Kidoizumi Hakugyokko Junmai Ginjo Muroka Nama Genshu, "Fragrant Jewel"

Kidoizumi Hakugyokko Junmai Ginjo Muroka Nama Genshu, "Fragrant Jewel"

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This fresh Hakugyokko release evokes Chenin-like notes of beeswax, lanolin, cumin, white currant, white airhead taffy, green grape, canteloupe and tamarind jarritos. The palate goes deep with funky notes of mimolette, malt and oat bran, deep orange cheddars and a long finish. It's a wild ride!

Hakugyokko is full bodied and densely concentrated: high acidity, high flavor intensity, high minerality and astringency with a long finish, but on the palate it's not cloying or heavy... it drifts across the tongue.  If you're familiar with other Kidoizumi products, this Yamadanishiki brew rests somewhere between Kidoizumi "Gold Label" and "Pink Label" stylistically. A bit of the fruity, jammy qualities of pink label, and a bit of the mushroomy, aged pungency of gold label. Unlike Gold Label, Hakugyokko is made with Hyogo Yamadanishiki rice and not aged at the brewery before release; Gold Label is made with Saitama organic Yamadanishiki from a single producer and aged before release.

Still, Hakugyokko is suitable for age. Store at cellar temps and check on it every few years. Time brings out kaleidoscopic, wild and chewy notes of salted cajeta, buttered sweet potato, miso, honeydew melon, dried mango, shiitake mushroom, gjetost, fig jam, caramelized onion, and milk chocolate.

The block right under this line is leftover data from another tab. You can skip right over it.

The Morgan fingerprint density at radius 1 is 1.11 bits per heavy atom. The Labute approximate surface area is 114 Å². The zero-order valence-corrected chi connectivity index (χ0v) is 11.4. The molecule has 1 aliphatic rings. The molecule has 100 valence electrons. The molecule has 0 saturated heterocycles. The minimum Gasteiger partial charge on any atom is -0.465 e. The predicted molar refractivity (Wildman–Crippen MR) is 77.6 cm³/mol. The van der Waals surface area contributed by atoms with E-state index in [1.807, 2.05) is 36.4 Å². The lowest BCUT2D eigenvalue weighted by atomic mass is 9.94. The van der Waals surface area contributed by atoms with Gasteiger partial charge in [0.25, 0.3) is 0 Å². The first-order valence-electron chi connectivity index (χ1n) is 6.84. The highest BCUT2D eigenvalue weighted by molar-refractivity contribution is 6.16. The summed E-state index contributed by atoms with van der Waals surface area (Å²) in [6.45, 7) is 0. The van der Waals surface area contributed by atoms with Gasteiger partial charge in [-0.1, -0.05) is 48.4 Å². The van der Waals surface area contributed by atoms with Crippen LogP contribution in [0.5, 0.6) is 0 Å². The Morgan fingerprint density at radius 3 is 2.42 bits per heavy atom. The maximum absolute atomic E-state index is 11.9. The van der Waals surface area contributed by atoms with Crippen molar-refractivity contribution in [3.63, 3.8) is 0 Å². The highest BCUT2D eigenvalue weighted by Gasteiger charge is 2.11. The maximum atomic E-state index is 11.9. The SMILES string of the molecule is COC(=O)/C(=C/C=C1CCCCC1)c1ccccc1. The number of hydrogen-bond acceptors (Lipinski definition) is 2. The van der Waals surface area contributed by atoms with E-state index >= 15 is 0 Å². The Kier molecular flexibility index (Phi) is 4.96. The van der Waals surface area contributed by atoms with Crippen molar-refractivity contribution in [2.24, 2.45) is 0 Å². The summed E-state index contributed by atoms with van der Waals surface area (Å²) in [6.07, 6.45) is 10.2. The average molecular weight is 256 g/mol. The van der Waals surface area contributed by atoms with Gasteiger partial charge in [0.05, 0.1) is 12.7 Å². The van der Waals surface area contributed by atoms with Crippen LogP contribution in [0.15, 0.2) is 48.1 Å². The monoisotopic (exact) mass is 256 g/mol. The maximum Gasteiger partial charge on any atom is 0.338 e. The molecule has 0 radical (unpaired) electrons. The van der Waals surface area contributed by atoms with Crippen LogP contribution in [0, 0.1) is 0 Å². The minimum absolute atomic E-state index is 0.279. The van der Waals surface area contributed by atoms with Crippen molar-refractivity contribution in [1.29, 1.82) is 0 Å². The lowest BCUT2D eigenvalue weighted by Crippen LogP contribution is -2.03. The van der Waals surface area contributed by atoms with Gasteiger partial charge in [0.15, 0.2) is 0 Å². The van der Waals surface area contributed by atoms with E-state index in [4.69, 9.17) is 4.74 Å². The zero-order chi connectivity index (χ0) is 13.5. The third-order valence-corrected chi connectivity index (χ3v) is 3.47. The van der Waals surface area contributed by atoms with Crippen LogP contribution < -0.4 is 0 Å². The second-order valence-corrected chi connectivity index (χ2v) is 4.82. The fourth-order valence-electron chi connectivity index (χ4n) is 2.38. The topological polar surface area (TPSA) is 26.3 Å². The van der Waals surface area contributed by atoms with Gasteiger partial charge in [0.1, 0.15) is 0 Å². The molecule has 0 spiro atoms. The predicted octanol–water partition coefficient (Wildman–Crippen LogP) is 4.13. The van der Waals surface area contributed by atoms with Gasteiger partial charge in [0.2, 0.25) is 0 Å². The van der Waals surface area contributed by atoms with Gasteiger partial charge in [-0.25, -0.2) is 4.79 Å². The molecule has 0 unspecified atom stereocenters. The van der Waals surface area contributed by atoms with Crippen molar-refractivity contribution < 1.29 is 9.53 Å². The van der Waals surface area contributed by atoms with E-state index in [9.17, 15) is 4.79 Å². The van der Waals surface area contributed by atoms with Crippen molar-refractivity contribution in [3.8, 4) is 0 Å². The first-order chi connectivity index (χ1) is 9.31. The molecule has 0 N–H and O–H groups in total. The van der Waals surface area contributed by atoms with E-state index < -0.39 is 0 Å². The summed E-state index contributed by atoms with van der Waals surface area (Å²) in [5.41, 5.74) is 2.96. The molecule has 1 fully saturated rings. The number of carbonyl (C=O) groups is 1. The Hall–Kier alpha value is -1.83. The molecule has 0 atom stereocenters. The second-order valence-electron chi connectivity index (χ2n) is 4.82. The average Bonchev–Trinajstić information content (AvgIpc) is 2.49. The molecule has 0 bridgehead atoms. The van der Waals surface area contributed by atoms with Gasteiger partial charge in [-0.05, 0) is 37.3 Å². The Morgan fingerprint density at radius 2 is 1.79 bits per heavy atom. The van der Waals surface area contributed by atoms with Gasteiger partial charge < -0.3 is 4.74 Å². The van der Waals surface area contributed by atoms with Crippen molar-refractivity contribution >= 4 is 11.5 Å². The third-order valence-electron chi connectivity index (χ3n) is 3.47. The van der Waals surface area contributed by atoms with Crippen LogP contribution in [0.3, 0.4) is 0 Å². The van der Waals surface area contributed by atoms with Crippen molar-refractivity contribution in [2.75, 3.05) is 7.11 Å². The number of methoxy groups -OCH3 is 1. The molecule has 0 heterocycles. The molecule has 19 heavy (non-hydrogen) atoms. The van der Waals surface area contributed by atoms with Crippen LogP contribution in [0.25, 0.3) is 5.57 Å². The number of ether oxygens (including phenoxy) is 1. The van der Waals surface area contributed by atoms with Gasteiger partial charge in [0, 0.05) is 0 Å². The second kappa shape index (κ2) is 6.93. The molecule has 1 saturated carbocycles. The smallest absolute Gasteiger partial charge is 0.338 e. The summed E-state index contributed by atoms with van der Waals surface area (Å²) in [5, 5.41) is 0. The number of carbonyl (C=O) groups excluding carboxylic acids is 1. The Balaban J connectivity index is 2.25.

Rice Type: Yamadanishiki (Hyogo)
Rice Polishing: 60%
Grade: Junmai Ginjo Muroka Nama Genshu
ABV: 18-19%
Yeast: Natural (pied de cuvee using ambient source)
SERVE: Chilled, room temp, lightly warmed (once the sake has been open a few weeks and settled out)

Chiba prefecture lies between Tokyo Bay and the Pacific Ocean, a verdant area traditionally known for prolific farming. The Kuroshio (‚Äúblack salt‚ÄĚ) current flows around Chiba‚Äôs shores, which keeps it relatively warmer in winter and cooler in summer than neighboring Tokyo.
Kidoizumi was founded in 1879, and is currently run by the fifth generation owner-toji of the Shoji family, Hayato Shoji. It is the only brewery in Japan that uses the Hot-Yamahai method, developed by Hayato’s grandfather in the 1950s. In a traditional yamahai sake the starter of the sake is left exposed to the air for several days to naturally develop lactic acid, and needs cool temperatures to avoid getting contaminated by unwanted bacteria. Despite its location in relatively warm Chiba, Kidoizumi developed a method where large amounts of lactic acid producing bacteria are cultivated on the premises are added to a starter kept at very high temperature.

The result is a unique full bodied, multi-layered taste which is completely unique to their brewery. Their namazake (unpasteurized sake) has a unique combination of acidity and sweetness, complex floral notes and a rich mouthfeel. Because of the unique method of production, it is a very stable sake once opened. It pairs excellently with bold flavors and has a special magic with grilled meats.
In addition Kidoizumi are proud to use locally grown rice that meets their standards, embracing traditional growing techniques and banning the use of chemical fertilizers. They were one of the first pioneers for the organic movement in Japan, skirting the rules during the decades when the government controlled all rice sales and production methods. We like their rebellious spirit and are glad they applied it to sake making!

Incredibly versatile with highly flavorful international cuisine. Born to pair with the chaos dishes from Portland's Malka (RIP), adventurous diners may try cheddar-apple pie,
smoky tacos guisados, or Raclette, which brings out the sake's spicy, Christmasy side.